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Surfin'

Last night, I surfed round the web, looking for new authors and books I had not heard of before. There's nothing direct in what I do in that search--I jump genres, publishers, interests, wherever it takes me.

Mostly, it's just a way to find things I've not heard of for a while. Other times, it's just an excuse to sample something I'd heard of a long time ago. For example, I read most of Steven Erikson's Gardens of the Moon during the week, which isn't so bad, though the structuring of it is flawed, especially at the start. It's messy, in short, and the edition of the book has this long introduction from Erikson about how he doesn't info dump, and then proceeds to do just that. I'm fairly sure that at one stage one of the characters says, "As you know," when discussing the magical system that is floating around in his world. But, it's not so bad. It's literary junk food, basically, with nothing to hugely recommend it, but every now and then I'll find myself eating McDonalds and digging it. Erikson's book was that.

Later, I stumbled across Lucia Perillo, whose latest collection of poetry is called Inseminating the Elephant. Her website says that it was nominated for a pulitzer prize this year, but I was mainly drawn to the fact that she's a wheelchair bound zoologist, and these are reflected in her unsentimental poetry. Well, that's what they called her poetry. I'm not sure if I would say that it was unsentimental, or even that I liked it as much as I liked the title to her work, but this piece, 'The Body Mutinies' as something that I found upon the web, and it's not so bad--though I don't think I quite loved it:

When the doctor runs out of words and still
I won't leave, he latches my shoulder and
steers me out doors. Where I see his blurred hand,
through the milk glass, flapping good-bye like a sail
(& me not griefstruck yet but still amazed: how
words and names--medicine's blunt instruments--
undid me. And the seconds, the half seconds,
it took for him to say those words). For now,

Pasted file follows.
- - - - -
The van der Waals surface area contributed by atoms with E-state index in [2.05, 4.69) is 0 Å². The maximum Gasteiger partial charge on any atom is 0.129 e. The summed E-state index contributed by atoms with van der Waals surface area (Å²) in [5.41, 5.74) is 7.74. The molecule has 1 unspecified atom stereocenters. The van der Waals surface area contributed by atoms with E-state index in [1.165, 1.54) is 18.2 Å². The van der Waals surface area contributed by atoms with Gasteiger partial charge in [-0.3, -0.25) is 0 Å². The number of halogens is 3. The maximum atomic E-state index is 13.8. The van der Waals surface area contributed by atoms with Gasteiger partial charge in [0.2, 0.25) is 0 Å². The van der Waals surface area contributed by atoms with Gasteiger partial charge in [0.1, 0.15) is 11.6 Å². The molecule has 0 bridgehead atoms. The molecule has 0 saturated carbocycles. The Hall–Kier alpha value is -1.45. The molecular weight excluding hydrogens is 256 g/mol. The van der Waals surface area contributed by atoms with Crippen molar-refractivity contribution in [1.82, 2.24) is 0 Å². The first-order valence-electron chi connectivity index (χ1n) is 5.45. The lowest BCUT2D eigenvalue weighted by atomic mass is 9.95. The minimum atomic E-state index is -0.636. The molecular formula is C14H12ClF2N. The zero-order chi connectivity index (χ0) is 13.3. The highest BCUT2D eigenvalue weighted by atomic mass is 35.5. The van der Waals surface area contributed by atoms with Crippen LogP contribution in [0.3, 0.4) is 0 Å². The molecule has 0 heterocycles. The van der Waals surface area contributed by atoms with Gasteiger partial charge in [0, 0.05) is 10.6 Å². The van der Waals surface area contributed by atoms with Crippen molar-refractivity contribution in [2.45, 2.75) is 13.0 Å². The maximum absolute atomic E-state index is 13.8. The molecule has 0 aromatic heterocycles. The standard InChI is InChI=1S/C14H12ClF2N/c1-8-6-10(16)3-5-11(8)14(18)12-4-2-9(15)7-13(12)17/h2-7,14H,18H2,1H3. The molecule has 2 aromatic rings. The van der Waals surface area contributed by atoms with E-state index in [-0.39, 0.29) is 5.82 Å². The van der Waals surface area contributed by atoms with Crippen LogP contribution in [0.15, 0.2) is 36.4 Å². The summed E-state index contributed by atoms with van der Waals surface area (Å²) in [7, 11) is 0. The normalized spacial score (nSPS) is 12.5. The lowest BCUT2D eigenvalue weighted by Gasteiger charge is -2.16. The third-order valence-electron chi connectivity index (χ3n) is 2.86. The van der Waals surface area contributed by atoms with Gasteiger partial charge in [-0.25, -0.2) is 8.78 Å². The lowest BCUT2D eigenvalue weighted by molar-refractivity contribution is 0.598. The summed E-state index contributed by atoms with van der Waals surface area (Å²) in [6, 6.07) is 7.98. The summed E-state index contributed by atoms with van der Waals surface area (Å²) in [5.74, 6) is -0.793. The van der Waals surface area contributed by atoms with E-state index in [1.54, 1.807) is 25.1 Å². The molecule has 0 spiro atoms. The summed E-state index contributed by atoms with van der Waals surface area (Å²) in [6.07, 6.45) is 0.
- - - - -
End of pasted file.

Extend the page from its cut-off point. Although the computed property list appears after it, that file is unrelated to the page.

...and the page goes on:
I'll just stand in the courtyard watching bodies
struggle in then out of one lean shadow
a tall fir lays across the wet flagstones.
Before the sun clears the valance of gray trees
and finds the surgical-supply-shop window
and makes the dusty bedpans glint like coins.


Drift, drift, drift.

I ended up reading some of Ron Hansen's first novel, Desperadoes. Hansen is probably more well known for The Assassination of Jesse James by the Coward Robert Ford and Mariette in Ecstast, but for a first novel, it had a nice command of language in it, at least at the start. I was quite taken with the idea of an old Emmett Dalton in Hollywood, making a fortune of selling his stories of the Dalton gang there for films. It had a terrific opening about how the bodies of his brothers were treated differently to that of the marshal, Frank Dalton, who was shipped to Kansas in a coffin filled with ice. It's a nice little detail, the ice, something that draws me in.

Lastly, towards the end of the night, I ended up the DVD collection of season one of Steven Seagal Lawman. I'd never actually buy such a thing, but I drifted down to the Amazon reviews, and this made me laugh:

I'm not sure what I was doing to set off his Zen psychic powers, but I got pulled over by Officer Seagal once. I was coming back from Hong Kong market on the westbank with several small Banh-Mi sandwiches and groceries and some Asian sweets. Running toward the car with what appeared to be a severe purpose, he started yelling "Yo! Yo! Yo! Yo! STEP OUT OF THE CAR, YO?!" and things like that. So I get out, and before my heel can even touch the ground I find myself in an ankle lock with him screaming at me about compliance. Several excruciating moments later, he gets this thousand yard stare looking at my car and sniffing the car uncontrollably as he pat me down. He put his hands together and bowed the way Japanese do in more formal moments, and said "Yo, Im' gonna hafta search the car, yo?" I had six Peking ducks in the backseat, and he said I was "way over the limit" as he started chowing down on my chicken liver Banh-mi. He gave one of the ducks to Colonel Fortunato who proceeded to swallow it whole, feet first. For the next half hour they just kept eating all my food and high fiving each other, right there on Gen. Degaulle Dr! Then he turned to me, jiggling his cheeks as he shook his head and said "mmmpph well das enoughmpph you kin gompph" I went home with a car full of crumbs but I swear to God, I'm lucky to be alive!


I clicked that yes, it was helpful.

(crossposted)

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artbroken
Jun. 9th, 2010 05:42 am (UTC)
Just to be boringly pedantic, the Erikson novel is Gardens of the Moon; the series is The Malazan Book of the Fallen.

The writing improves markedly from the second book, but the series kind peaks around book 6 and I'm mostly still reading out of inertia and the desire to say I finished the whole ten. That's how you get street cred, you know.
benpeek
Jun. 9th, 2010 11:47 am (UTC)
opps. my bad.

i got to admit, reading a ten book series isn't hugely appealing.
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